Movie Review: Wild

wild onesheet

Twitview: fascinating look at one woman’s fall and redemption. Witherspoon is a wonder.  B+

Fluffy foxes.  Heroin.  Toenails.  Quickies on a dumpster.  Corn mush and Snapple.  Wild is a glorious, fascinating mess of a story, detailing a woman’s quest to right her glorious, fascinating, messy life.  Taken from Cheryl Strayed’s memoir Wild: From Lost to Found on the Pacific Crest Trail , Wild is a look at how completely a devastating life event can destroy you, and how picking yourself back up is a matter of sheer will and determination that can give you back yourself.  A good pair of Danner hikers thrown into the mix doesn’t hurt.

Cheryl Strayed’s life began a downward spiral after her mother’s sudden death from cancer at 45 (spinal in the film, lung IRL).  Strayed began “experimenting” with heroin and schtupping every guy she came across in an attempt to ease the pain of loss, which caused the death of her marriage.  After all that loss, she tries to pick herself back up by trying to become the woman her mother believed her to be…and she begins getting herself back on that track by hiking the Pacific Crest Trail.  As someone who’s never, ever hiked before.  Ever.  Spoiler alert: she succeeds.

Wild’s crazy blend of voice-over inner monologue, classic rock and timeline slight-of-hand works perfectly, and gets viewers into the heart of Strayed’s torment and her redemption.  Vallée uses the same seamless editing style that made Dallas Buyers Club so gripping, and Wild is just as captivating.  Though this is no 127 Hours, it’s Strayed’s story, and while there are others on-screen, they’re definitely the backing band here.  That said, performances by Laura Dern (as momma Bobbi), Newsroom’s Thomas Sadoski (as ex-hubby Paul) and Gaby Hoffmann (as BFF Aimee) stand out.  Witherspoon has already been tapped for a Golden Globe, and I’m sure an Oscar nod will be in her future.

But the real tip-of-the-hat goes to Nick Hornsby, who took Strayed’s memoir and turned it into a story that translates perfectly onscreen.  Shocked he wasn’t tapped for a Best Screenplay ‘Globe.  Because even with the tiny hiccups here and there, gotta say I was riveted for 99.9% of the film.  There were a few spots where the stream-of-consciousness caused a “wait — what” moment (was she pregnant at her low point?  What happened?) But otherwise Wild is less a story than it is a look inside the mind of a woman trying to pull herself out of the pit, and what happened in her life that put her there.  And though I’m too much of a wimp to hike the PCT, this film is a journey I’d take again.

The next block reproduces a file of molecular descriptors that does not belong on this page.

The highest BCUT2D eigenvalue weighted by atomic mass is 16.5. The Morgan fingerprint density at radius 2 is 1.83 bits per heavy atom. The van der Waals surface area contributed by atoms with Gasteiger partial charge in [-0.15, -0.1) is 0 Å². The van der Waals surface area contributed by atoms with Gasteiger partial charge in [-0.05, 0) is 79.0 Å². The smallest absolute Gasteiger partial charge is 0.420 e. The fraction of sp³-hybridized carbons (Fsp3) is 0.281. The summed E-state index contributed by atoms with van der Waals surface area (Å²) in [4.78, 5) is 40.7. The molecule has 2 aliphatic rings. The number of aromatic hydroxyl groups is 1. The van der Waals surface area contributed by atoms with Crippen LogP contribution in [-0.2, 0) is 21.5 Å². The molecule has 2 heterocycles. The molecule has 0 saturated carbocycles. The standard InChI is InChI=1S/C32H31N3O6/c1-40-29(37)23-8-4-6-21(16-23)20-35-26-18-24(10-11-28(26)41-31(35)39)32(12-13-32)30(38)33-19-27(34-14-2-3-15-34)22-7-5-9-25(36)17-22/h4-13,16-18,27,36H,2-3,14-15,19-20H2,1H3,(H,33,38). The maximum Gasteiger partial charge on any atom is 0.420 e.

Movie Screening: Unbroken (2014) – Where’s Geek For E?

Academy Award® winner Angelina Jolie directs and produces UNBROKEN, an epic drama that follows the incredible life of olympian and war hero Louis “Louie” Zamperini (Jack O’Connell) who, along with two other crewmen, survived in a raft for 47 days after a near-fatal plane crash in WWII – only to be caught by the Japanese navy and sent to a prisoner-of-war camp.

Adapted from Laura Hillenbrand’s (“Seabiscuit: An American Legend”) enormously popular book UNBROKEN brings to the big screen Zamperini’s unbelievable and inspiring true story about the resilient power of the human spirit.

Starring alongside O’Connell are Domhnall Gleeson and Finn Wittrock as Phil and Mac – the airmen with whom Zamperini endured perilous weeks adrift in the open Pacific – Garrett Hedlund and John Magaro as fellow POWs who find an unexpected camaraderie during their internment, Alex Russell as Zamperini’s brother, Pete, and in his English-language feature debut, Japanese actor Miyavi as the brutal camp guard known only to the men as “The Bird.”


Jolie directs this powerful true story of the enduring human spirit

Jolie directs this powerful true story of the enduring human spirit

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Movie Review – The Hunger Games: Mockingjay Part 1


TwitView: Fans will rejoice!  Casual viewers may find the editing patchy.  Still, a worthy entry in an excellent series.  B+

Seems like forever since we’ve seen Katniss, Peeta, Gayle and the gang fight against the man President Snow in The Hunger Games: Catching Fire.  Heck, I’ve even watched Catching Fire on Netflix a time or two already.  But it’s only been a year.  Time flies, don’t it?  But it seems like the filmmakers have taken their time and crafted a compelling film with Mockingjay Part 1.  Screenwriters Peter Craig and Danny Strong (yes, Buffy‘s Jonathan) do an excellent job breaking the novel in two, ending Part 1 with a nice cliffhanger of sorts; the Districts readying for civil war (not a spoiler if you’ve been paying any kind of attention).